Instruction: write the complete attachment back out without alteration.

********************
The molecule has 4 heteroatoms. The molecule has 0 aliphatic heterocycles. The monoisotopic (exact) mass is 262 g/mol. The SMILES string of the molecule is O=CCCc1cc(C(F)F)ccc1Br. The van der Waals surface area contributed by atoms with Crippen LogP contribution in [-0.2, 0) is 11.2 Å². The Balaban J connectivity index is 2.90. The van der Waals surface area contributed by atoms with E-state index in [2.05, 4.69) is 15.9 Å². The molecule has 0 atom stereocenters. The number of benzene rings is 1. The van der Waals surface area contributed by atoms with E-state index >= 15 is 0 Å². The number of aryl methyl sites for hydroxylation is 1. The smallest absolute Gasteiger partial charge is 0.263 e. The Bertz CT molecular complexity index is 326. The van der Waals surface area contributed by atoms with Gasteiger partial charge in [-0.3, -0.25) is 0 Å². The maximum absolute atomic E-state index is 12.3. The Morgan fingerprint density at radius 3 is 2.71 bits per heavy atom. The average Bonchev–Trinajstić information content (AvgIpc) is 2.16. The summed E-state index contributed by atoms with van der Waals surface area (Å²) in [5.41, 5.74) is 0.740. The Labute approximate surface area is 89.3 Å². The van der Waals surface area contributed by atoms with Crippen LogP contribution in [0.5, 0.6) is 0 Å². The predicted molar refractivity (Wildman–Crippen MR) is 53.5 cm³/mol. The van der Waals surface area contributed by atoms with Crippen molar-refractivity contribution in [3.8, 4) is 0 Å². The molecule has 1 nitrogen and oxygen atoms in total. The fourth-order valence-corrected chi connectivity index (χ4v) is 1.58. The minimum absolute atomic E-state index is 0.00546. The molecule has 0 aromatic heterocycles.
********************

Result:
The molecule has 4 heteroatoms. The molecule has 0 aliphatic heterocycles. The monoisotopic (exact) mass is 262 g/mol. The SMILES string of the molecule is O=CCCc1cc(C(F)F)ccc1Br. The van der Waals surface area contributed by atoms with Crippen LogP contribution in [-0.2, 0) is 11.2 Å². The Balaban J connectivity index is 2.90. The van der Waals surface area contributed by atoms with E-state index in [2.05, 4.69) is 15.9 Å². The molecule has 0 atom stereocenters. The number of benzene rings is 1. The van der Waals surface area contributed by atoms with E-state index >= 15 is 0 Å². The number of aryl methyl sites for hydroxylation is 1. The smallest absolute Gasteiger partial charge is 0.263 e. The Bertz CT molecular complexity index is 326. The van der Waals surface area contributed by atoms with Gasteiger partial charge in [-0.3, -0.25) is 0 Å². The maximum absolute atomic E-state index is 12.3. The Morgan fingerprint density at radius 3 is 2.71 bits per heavy atom. The average Bonchev–Trinajstić information content (AvgIpc) is 2.16. The summed E-state index contributed by atoms with van der Waals surface area (Å²) in [5.41, 5.74) is 0.740. The Labute approximate surface area is 89.3 Å². The van der Waals surface area contributed by atoms with Crippen LogP contribution in [0.5, 0.6) is 0 Å². The predicted molar refractivity (Wildman–Crippen MR) is 53.5 cm³/mol. The van der Waals surface area contributed by atoms with Crippen molar-refractivity contribution in [3.8, 4) is 0 Å². The molecule has 1 nitrogen and oxygen atoms in total. The fourth-order valence-corrected chi connectivity index (χ4v) is 1.58. The minimum absolute atomic E-state index is 0.00546. The molecule has 0 aromatic heterocycles.